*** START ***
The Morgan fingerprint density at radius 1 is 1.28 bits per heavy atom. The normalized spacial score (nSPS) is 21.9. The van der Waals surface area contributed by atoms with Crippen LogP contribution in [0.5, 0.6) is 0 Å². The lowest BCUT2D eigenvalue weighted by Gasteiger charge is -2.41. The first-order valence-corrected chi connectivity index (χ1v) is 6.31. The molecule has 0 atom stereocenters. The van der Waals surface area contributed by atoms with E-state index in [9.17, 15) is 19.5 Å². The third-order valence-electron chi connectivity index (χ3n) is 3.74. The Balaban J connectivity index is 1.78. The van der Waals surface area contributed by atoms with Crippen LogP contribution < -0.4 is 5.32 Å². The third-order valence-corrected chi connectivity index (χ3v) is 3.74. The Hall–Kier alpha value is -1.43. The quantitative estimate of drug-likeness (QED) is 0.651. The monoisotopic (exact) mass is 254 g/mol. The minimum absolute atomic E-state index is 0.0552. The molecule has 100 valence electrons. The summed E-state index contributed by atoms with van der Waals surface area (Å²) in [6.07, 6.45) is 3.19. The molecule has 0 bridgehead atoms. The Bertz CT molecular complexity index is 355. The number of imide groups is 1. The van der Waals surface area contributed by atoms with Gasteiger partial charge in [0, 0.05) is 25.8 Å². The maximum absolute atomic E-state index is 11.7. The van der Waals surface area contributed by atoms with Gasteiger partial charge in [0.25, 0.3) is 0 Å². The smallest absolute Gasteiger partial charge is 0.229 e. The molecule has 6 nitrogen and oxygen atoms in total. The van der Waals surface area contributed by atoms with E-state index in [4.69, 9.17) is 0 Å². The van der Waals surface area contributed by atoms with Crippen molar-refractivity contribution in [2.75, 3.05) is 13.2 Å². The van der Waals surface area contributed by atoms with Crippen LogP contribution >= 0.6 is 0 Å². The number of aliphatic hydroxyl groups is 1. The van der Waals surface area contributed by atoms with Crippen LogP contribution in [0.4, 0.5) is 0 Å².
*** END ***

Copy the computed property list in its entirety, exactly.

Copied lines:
The Morgan fingerprint density at radius 1 is 1.28 bits per heavy atom. The normalized spacial score (nSPS) is 21.9. The van der Waals surface area contributed by atoms with Crippen LogP contribution in [0.5, 0.6) is 0 Å². The lowest BCUT2D eigenvalue weighted by Gasteiger charge is -2.41. The first-order valence-corrected chi connectivity index (χ1v) is 6.31. The molecule has 0 atom stereocenters. The van der Waals surface area contributed by atoms with E-state index in [9.17, 15) is 19.5 Å². The third-order valence-electron chi connectivity index (χ3n) is 3.74. The Balaban J connectivity index is 1.78. The van der Waals surface area contributed by atoms with Crippen LogP contribution < -0.4 is 5.32 Å². The third-order valence-corrected chi connectivity index (χ3v) is 3.74. The Hall–Kier alpha value is -1.43. The quantitative estimate of drug-likeness (QED) is 0.651. The monoisotopic (exact) mass is 254 g/mol. The minimum absolute atomic E-state index is 0.0552. The molecule has 100 valence electrons. The summed E-state index contributed by atoms with van der Waals surface area (Å²) in [6.07, 6.45) is 3.19. The molecule has 0 bridgehead atoms. The Bertz CT molecular complexity index is 355. The number of imide groups is 1. The van der Waals surface area contributed by atoms with Gasteiger partial charge in [0, 0.05) is 25.8 Å². The maximum absolute atomic E-state index is 11.7. The van der Waals surface area contributed by atoms with Gasteiger partial charge in [0.25, 0.3) is 0 Å². The smallest absolute Gasteiger partial charge is 0.229 e. The molecule has 6 nitrogen and oxygen atoms in total. The van der Waals surface area contributed by atoms with E-state index in [4.69, 9.17) is 0 Å². The van der Waals surface area contributed by atoms with Crippen molar-refractivity contribution in [2.75, 3.05) is 13.2 Å². The van der Waals surface area contributed by atoms with Crippen LogP contribution >= 0.6 is 0 Å². The number of aliphatic hydroxyl groups is 1. The van der Waals surface area contributed by atoms with Crippen LogP contribution in [0.4, 0.5) is 0 Å².